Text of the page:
Endpoint – If the Spirits Are Willing

June 20, 1989
Endpoint
If the Spirits Are Willing cassette
[HAHX-1797] color copied inserts, on-shell cassette labeling

Perhaps the one release that more people know Slamdek for than any other, is Endpoint’s ambitious 1989 debut If The Spirits Are Willing. Seventeen songs recorded and mixed in three days, and then played and replayed thousands of times to become what is sometimes regarded as their best recording. The four piece, fledgling Endpoint that walked into Juniper Hill in early March of 1989, amazed at how nice it looked, was light years away from the Endpoint that played its final show December 30, 1994, for over 2,000 people. In fact, after recording these songs, the band would only perform twice for the remainder of the year and remained virtually nonexistent in support of the release. For whatever reason, in the fall of ’89, Duncan Barlow, Jason Graff, Rob Pennington, and Rusty Sohm decided to give it one more “Go!” and took to the stage at Tewligans. Something clicked at that show with Kinghorse, and gave Endpoint enough spark to fuel the fire another four years.

What cannot escape this story is a seeming unspoken rivalry among friends that had
developed between Spot and Deathwatch. This unusual rivalry continued as the two bands evolved into Cerebellum and Endpoint. Both Cerebellum and Endpoint recorded for Slamdek releases during the same weeks in March 1989. And played a steamy, legendary show together at Karen Sheets’ parents’ Douglass Boulevard house following these sessions. The race was on to see whose cassette would come out first, whose would have the nicer packaging, and better still, whose would sell the most copies. While Slamdek had been gaining a reputation for handsome, color packaging, and good sounding cassettes, Endpoint drummer Rusty Sohm demanded that it wasn’t good enough. Slamdek inserts were still color copies and were not on the heavier glossy stock that major label cassettes were packaged with. Slamdek cassettes had printed paper labels, rather than titles printed on the cassette shell itself. The members of Endpoint also seemed overly preoccupied with how much money they would be receiving from the sale of the tape and how many copies they would get free. Several disputes of this nature took place between band members, but more frequently and especially between Rusty and myself. One of these conversations entailed the fact that they wanted color packaging, but had selected a black and white photo for the cover. Another involved removing the song “Wool,” located in the middle of side one, at the last minute. This would be a hassle because digital production masters cannot be spliced. To edit it, you’d have to make a copy of it leaving out the portions you want to omit; or you could record over portions of the original. The first of these procedures is costly, provided you do not own two DAT recorders. The other is very time consuming, nerve racking, and dangerous, as a slight error could ruin your master tape.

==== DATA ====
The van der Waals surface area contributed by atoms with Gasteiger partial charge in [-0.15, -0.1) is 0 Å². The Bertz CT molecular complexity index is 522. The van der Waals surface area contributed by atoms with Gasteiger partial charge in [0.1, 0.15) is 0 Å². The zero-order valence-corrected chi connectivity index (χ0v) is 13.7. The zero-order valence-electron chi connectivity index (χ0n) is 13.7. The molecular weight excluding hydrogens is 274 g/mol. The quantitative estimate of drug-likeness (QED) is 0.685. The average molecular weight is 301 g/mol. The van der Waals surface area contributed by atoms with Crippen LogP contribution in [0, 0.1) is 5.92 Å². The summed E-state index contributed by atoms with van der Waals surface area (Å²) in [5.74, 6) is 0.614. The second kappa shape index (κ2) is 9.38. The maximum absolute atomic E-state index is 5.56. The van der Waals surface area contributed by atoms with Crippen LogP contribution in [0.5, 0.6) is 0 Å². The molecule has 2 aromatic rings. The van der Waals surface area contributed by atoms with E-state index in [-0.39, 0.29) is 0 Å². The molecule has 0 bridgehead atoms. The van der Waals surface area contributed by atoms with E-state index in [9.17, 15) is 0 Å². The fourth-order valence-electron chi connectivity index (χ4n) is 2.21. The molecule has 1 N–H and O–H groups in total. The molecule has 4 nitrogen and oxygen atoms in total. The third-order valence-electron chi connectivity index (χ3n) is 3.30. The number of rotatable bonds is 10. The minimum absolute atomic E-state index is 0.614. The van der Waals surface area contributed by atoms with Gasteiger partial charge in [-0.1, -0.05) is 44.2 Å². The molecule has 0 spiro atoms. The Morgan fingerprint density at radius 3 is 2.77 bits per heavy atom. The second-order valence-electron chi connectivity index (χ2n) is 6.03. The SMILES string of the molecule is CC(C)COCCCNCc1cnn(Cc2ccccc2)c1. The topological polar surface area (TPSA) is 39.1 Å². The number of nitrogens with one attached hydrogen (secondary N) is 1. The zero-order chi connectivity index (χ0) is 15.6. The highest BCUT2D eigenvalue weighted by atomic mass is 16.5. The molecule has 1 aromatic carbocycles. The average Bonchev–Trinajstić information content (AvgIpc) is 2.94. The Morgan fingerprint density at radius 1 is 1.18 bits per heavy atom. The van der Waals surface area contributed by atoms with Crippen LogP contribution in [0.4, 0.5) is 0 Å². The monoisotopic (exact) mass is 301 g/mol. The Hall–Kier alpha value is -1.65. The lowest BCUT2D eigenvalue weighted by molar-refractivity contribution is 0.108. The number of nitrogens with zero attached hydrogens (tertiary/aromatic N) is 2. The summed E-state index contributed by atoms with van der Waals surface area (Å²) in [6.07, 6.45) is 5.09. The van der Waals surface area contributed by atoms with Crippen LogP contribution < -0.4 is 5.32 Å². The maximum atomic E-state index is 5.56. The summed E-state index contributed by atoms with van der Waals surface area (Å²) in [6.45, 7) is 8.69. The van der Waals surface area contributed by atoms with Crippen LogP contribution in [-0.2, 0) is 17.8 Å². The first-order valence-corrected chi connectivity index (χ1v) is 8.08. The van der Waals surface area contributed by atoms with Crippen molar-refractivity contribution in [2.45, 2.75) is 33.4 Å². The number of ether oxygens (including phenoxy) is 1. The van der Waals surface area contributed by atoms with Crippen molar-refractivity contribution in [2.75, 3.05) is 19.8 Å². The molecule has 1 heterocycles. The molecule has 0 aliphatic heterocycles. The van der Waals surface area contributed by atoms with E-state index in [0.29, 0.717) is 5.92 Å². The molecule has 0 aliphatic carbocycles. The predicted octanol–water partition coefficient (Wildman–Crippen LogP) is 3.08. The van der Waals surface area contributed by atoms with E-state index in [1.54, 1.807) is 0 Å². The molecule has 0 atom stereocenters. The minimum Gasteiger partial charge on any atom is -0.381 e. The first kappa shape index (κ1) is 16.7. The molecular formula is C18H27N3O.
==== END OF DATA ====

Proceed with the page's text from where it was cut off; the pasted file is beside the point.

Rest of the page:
March 1989 afternoon at Juniper Hill: Todd Smith and Tom Mabe (background) listen to Endpoint tracks recorded the previous night.

When the cassette was eventually released three months later (and two months before Cerebellum’s) it came packaged as a compromise. The insert was indeed a color copy, yet when unfolded, contained two pieces and folded out eleven times including the lyrics to fifteen songs and a collage of photos of the band members going off. The cassettes were white shelled and had the Endpoint logo, titles, and all that, printed directly on the cassette in black. Additionally, Endpoint received the equivalent of $1.97 (either in cash or in the form of merchandise) from the sale of every cassette sold until Slamdek went out of business in 1995.

QCA in Cincinnati had done a rather shoddy printing job on these, and an even poorer job recording the music onto them. To fix the sound problem, the cassettes were rerecorded in pairs SSDigital-style. This was also a monumental undertaking as If The Spirits Are Willing is about 55 minutes in length, and there were 200 tapes in the initial order (about 90 hours of machine time).
As for “Wool,” Duncan and Rusty performed another song (of the exact same length) in Rusty’s bedroom and called it “Wool” which Scott recorded direct to DAT. Scott took the new song and recorded it to the master in the same location, erasing the other. This tricky maneuver, described earlier, actually worked. The inside of the cassette insert was emblazoned with several paragraphs entitled, “Wool Notes,” an explanation of some of the disputes and irregularities of the release. While trying to shed some light on the little bits of friction between Endpoint and Slamdek, its tongue-in-cheek wording read as follows…

“Wool Notes.
The sixth song on side one is called ‘Wool’ and sounds remarkably different than the rest of the album for a number of reasons. The main one is that the other 16 songs were recorded at Juniper Hill Creative Audio, while ‘Wool’ was recorded in Rusty’s bedroom
(Rusty on bass, Duncan on guitar, listen for the aquarium). There were 17 songs from Juniper Hill and one of them was called ‘Wool,’ but at the last minute the band had the song pulled for artistic reasons (they hated it). So it was replaced with this little ditty which for all practical purposes is now called ‘Wool.’ Not because it sounds like it should be, but because it’s much more enjoyable than a two minute hole in the middle of side one.